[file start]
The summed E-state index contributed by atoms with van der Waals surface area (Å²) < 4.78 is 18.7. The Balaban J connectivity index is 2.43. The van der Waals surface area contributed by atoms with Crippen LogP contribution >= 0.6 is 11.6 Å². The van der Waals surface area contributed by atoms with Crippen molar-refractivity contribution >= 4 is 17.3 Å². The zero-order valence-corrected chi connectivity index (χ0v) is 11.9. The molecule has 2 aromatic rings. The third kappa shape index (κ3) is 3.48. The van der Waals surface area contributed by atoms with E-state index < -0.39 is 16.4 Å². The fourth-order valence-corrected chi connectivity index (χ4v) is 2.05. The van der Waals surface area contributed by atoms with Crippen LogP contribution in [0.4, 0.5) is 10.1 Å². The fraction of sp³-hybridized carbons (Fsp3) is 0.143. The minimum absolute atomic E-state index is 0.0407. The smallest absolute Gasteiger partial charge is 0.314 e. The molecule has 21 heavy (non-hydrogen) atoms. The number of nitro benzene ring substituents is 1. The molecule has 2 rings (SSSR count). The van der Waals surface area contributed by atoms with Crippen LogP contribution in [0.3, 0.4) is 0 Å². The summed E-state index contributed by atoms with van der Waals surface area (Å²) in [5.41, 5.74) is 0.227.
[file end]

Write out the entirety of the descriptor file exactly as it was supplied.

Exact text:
The summed E-state index contributed by atoms with van der Waals surface area (Å²) < 4.78 is 18.7. The Balaban J connectivity index is 2.43. The van der Waals surface area contributed by atoms with Crippen LogP contribution >= 0.6 is 11.6 Å². The van der Waals surface area contributed by atoms with Crippen molar-refractivity contribution >= 4 is 17.3 Å². The zero-order valence-corrected chi connectivity index (χ0v) is 11.9. The molecule has 2 aromatic rings. The third kappa shape index (κ3) is 3.48. The van der Waals surface area contributed by atoms with E-state index < -0.39 is 16.4 Å². The fourth-order valence-corrected chi connectivity index (χ4v) is 2.05. The van der Waals surface area contributed by atoms with Crippen LogP contribution in [0.4, 0.5) is 10.1 Å². The fraction of sp³-hybridized carbons (Fsp3) is 0.143. The minimum absolute atomic E-state index is 0.0407. The smallest absolute Gasteiger partial charge is 0.314 e. The molecule has 21 heavy (non-hydrogen) atoms. The number of nitro benzene ring substituents is 1. The molecule has 2 rings (SSSR count). The van der Waals surface area contributed by atoms with Crippen LogP contribution in [0.3, 0.4) is 0 Å². The summed E-state index contributed by atoms with van der Waals surface area (Å²) in [5.41, 5.74) is 0.227.